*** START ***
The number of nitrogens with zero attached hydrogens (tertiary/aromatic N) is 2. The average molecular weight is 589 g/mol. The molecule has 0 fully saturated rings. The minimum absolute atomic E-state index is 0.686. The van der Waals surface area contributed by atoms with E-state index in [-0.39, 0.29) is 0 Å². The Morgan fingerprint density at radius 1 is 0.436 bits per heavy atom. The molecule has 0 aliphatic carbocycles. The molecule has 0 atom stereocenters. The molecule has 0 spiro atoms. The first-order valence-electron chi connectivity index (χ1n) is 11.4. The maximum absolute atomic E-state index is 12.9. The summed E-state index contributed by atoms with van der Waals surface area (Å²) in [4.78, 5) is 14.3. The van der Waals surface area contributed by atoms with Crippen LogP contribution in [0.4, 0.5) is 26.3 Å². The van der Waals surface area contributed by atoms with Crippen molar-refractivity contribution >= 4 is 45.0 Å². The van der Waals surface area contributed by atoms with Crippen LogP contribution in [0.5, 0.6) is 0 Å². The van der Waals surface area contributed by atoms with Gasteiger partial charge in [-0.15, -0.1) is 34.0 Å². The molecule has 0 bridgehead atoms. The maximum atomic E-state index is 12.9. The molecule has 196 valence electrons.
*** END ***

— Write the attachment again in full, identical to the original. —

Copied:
The number of nitrogens with zero attached hydrogens (tertiary/aromatic N) is 2. The average molecular weight is 589 g/mol. The molecule has 0 fully saturated rings. The minimum absolute atomic E-state index is 0.686. The van der Waals surface area contributed by atoms with E-state index in [-0.39, 0.29) is 0 Å². The Morgan fingerprint density at radius 1 is 0.436 bits per heavy atom. The molecule has 0 aliphatic carbocycles. The molecule has 0 atom stereocenters. The molecule has 0 spiro atoms. The first-order valence-electron chi connectivity index (χ1n) is 11.4. The maximum absolute atomic E-state index is 12.9. The summed E-state index contributed by atoms with van der Waals surface area (Å²) in [4.78, 5) is 14.3. The van der Waals surface area contributed by atoms with Crippen LogP contribution in [0.4, 0.5) is 26.3 Å². The van der Waals surface area contributed by atoms with Crippen molar-refractivity contribution >= 4 is 45.0 Å². The van der Waals surface area contributed by atoms with Crippen LogP contribution in [0.5, 0.6) is 0 Å². The van der Waals surface area contributed by atoms with Gasteiger partial charge in [-0.15, -0.1) is 34.0 Å². The molecule has 0 bridgehead atoms. The maximum atomic E-state index is 12.9. The molecule has 196 valence electrons.